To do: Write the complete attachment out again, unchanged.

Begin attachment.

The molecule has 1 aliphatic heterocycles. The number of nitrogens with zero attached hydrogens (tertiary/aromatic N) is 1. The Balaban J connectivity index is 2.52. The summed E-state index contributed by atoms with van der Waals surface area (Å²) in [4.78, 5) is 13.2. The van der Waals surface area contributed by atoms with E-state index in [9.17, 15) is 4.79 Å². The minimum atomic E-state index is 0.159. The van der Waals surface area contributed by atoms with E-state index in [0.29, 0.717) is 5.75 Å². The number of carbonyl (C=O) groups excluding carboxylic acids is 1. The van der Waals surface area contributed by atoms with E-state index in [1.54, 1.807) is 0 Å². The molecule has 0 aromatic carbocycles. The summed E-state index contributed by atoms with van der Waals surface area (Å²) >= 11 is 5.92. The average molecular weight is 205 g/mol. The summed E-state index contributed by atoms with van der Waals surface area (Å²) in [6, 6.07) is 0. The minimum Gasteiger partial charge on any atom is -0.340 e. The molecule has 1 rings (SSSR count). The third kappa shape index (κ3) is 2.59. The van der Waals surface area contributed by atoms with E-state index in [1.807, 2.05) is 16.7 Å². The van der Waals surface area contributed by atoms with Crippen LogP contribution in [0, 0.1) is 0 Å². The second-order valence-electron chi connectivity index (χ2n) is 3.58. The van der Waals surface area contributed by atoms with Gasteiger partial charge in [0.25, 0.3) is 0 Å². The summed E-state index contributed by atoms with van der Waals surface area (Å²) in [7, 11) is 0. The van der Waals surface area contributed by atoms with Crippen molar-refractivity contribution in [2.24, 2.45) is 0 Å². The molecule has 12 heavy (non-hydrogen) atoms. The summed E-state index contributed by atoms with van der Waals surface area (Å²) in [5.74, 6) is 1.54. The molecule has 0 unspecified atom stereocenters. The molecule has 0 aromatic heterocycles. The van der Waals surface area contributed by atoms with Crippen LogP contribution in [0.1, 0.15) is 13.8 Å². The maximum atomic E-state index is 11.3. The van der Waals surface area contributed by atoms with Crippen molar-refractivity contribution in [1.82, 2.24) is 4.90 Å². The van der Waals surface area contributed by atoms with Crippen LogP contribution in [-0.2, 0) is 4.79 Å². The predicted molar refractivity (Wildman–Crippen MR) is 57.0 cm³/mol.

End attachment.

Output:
The molecule has 1 aliphatic heterocycles. The number of nitrogens with zero attached hydrogens (tertiary/aromatic N) is 1. The Balaban J connectivity index is 2.52. The summed E-state index contributed by atoms with van der Waals surface area (Å²) in [4.78, 5) is 13.2. The van der Waals surface area contributed by atoms with E-state index in [9.17, 15) is 4.79 Å². The minimum atomic E-state index is 0.159. The van der Waals surface area contributed by atoms with E-state index in [0.29, 0.717) is 5.75 Å². The number of carbonyl (C=O) groups excluding carboxylic acids is 1. The van der Waals surface area contributed by atoms with E-state index in [1.54, 1.807) is 0 Å². The molecule has 0 aromatic carbocycles. The summed E-state index contributed by atoms with van der Waals surface area (Å²) >= 11 is 5.92. The average molecular weight is 205 g/mol. The summed E-state index contributed by atoms with van der Waals surface area (Å²) in [6, 6.07) is 0. The minimum Gasteiger partial charge on any atom is -0.340 e. The molecule has 1 rings (SSSR count). The third kappa shape index (κ3) is 2.59. The van der Waals surface area contributed by atoms with E-state index in [1.807, 2.05) is 16.7 Å². The van der Waals surface area contributed by atoms with Crippen LogP contribution in [0, 0.1) is 0 Å². The second-order valence-electron chi connectivity index (χ2n) is 3.58. The van der Waals surface area contributed by atoms with Gasteiger partial charge in [0.25, 0.3) is 0 Å². The summed E-state index contributed by atoms with van der Waals surface area (Å²) in [7, 11) is 0. The van der Waals surface area contributed by atoms with Crippen molar-refractivity contribution in [2.24, 2.45) is 0 Å². The molecule has 12 heavy (non-hydrogen) atoms. The summed E-state index contributed by atoms with van der Waals surface area (Å²) in [5.74, 6) is 1.54. The molecule has 0 unspecified atom stereocenters. The molecule has 0 aromatic heterocycles. The van der Waals surface area contributed by atoms with Crippen LogP contribution in [0.1, 0.15) is 13.8 Å². The maximum atomic E-state index is 11.3. The van der Waals surface area contributed by atoms with Crippen molar-refractivity contribution in [1.82, 2.24) is 4.90 Å². The van der Waals surface area contributed by atoms with Crippen LogP contribution in [-0.2, 0) is 4.79 Å². The predicted molar refractivity (Wildman–Crippen MR) is 57.0 cm³/mol.